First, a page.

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Tuesday, September 18, 2018

SPFBO: Interview with J. A. Devenport (Interviewed by Lukasz Przywoski)

Official Author Website
Read Fantasy Book Critic's Review of By Raven's Call
Order By Raven's Call HERE

Q] Welcome to Fantasy Book Critic. To begin with, can you tell us a little about yourself, your background & your interests?

JAD: Haha! There’s a lot to tell. I guess I’ll start with the basics…I grew up in the Alaskan wilderness, in a cabin (16 feet x 20 feet) with my rather large family (at the time there were 11 of us). After I graduated high school, I attended BYU in Utah and never really ended up leaving because it’s actually warm here.

There’s a lot of things that I enjoy, mostly really manly things like cutting firewood, and shooting guns, but I’m also a retired ballroom dancer, which is weird. Currently, I mostly spend my free time hitting the gym and playing videogames. Also, I like cats.

Q] What inspired you to be a writer in the first place, what experience you went through in finishing your book, & why you chose to go the self-publishing route?

JAD: My writing drive started early on, evolving pretty naturally from reading constantly (there wasn’t much else to do during the Alaskan winters). There’s a good story here, but I’ll save it for when I finally get around to starting a blog.

Finishing my first book was actually quite difficult, I’d been working on a project for years during college, an epic fantasy, but as I learned more about the publishing business (from Brandon Sanderson’s creative writing class) I realized I wouldn’t be able to get it published as a first-time author. So then, I started a smaller “standalone” project which I felt would be easier to attract the interest of publishers. To finish that project I had to quit a very awesome job with the National Park Service so I could take a stab at writing full time. Once I did that and could actually focus my energy, I managed to finish a VERY rough draft of By Raven’s Call in about four months. Then I had to get a job again :(

Even though I wrote the book specifically so I could get it published, I found the actual submission process to be time consuming (you spend so much time just waiting to hear from a batch of agents about your query, and then even longer if they ask for a partial). I hated it, and I probably only ever submitted to 15-20 agents. But then, last year, I stumbled on J. A. Konrath’s blog about self-publishing and I was hooked. Here was a viable way for me to get a project that I was starting to get annoyed with off my plate so I could move onto the next.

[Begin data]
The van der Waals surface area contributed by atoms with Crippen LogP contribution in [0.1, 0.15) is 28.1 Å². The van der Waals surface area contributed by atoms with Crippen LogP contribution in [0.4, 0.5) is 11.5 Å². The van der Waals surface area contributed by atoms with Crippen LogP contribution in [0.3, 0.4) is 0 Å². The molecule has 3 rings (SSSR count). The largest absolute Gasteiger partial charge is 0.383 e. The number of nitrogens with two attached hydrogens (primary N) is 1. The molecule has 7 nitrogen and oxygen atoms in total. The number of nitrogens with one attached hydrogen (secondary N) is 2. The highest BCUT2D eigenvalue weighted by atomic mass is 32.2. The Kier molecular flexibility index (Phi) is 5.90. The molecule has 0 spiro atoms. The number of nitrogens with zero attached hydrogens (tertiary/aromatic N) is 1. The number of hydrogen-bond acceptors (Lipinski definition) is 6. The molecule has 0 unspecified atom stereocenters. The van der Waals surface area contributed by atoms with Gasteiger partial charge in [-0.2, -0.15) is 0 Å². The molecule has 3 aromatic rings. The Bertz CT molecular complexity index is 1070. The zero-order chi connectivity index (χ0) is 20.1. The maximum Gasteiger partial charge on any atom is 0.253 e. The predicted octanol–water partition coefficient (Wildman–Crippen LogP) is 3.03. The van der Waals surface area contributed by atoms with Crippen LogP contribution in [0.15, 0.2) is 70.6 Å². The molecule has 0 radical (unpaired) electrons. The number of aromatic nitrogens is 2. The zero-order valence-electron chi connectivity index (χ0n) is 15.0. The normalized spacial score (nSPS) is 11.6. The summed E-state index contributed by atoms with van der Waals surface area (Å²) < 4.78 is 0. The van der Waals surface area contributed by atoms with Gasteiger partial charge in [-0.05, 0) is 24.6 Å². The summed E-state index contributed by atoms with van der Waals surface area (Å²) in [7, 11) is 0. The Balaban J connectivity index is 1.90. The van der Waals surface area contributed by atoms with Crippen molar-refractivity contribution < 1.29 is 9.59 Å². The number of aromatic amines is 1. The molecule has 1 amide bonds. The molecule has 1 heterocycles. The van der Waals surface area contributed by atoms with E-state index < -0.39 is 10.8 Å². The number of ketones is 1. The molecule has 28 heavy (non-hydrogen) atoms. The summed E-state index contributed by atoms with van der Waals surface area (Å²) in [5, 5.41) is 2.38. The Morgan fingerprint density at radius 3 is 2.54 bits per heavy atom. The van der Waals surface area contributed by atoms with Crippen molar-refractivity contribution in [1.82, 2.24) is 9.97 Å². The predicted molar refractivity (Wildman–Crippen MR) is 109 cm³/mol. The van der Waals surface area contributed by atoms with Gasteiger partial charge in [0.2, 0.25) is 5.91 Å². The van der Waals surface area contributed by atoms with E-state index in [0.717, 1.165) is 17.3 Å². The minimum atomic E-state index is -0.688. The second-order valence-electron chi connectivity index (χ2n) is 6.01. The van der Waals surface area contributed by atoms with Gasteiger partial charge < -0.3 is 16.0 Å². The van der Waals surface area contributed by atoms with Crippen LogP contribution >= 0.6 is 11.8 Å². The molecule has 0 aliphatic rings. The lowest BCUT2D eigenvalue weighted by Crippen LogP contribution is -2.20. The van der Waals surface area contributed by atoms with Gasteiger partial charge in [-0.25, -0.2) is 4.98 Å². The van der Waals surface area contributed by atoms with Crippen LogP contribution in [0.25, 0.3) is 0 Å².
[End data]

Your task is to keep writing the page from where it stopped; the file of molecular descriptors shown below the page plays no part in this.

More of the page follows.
Q] Please elaborate how the genesis of By Raven’s Call occurred. How long have you been working on it? Has it evolved from its original idea?

JAD: By Raven’s Call has gone through a few stages. It was born from a writing prompt in a creative writing class, just an idea a couple paragraphs long. Then, during another class it turned into a short story. And finally, I novelized it when I decided I needed a quick, sellable idea. And honestly, I couldn’t have purposefully made it a more difficult and complicated process.

The idea has evolved a ton since I started it in 2010. The original short-story was told in the first person and had a jaunty and light-hearted tone that I realized didn’t work after I finished the first draft. So I had to change all that. And that was just the beginning. Getting the whole project to the stage where I felt confident letting other people read it has been painful. But I learned a lot. And the result is something that I feel is a solid first attempt.

Q] Many writers have a muse, who directs their writing, and others do not seem to be affected the same way. Which group do you fall into? What is your main motivation and source of inspiration?

JAD: That’s a hard answer. I wish I had a muse. That would make things easier, I think. But right now my source of inspiration is my imagination, and my motivation is that I don’t want to work a day job forever. Haha!

Q] Why did you decide to enter SPFBO?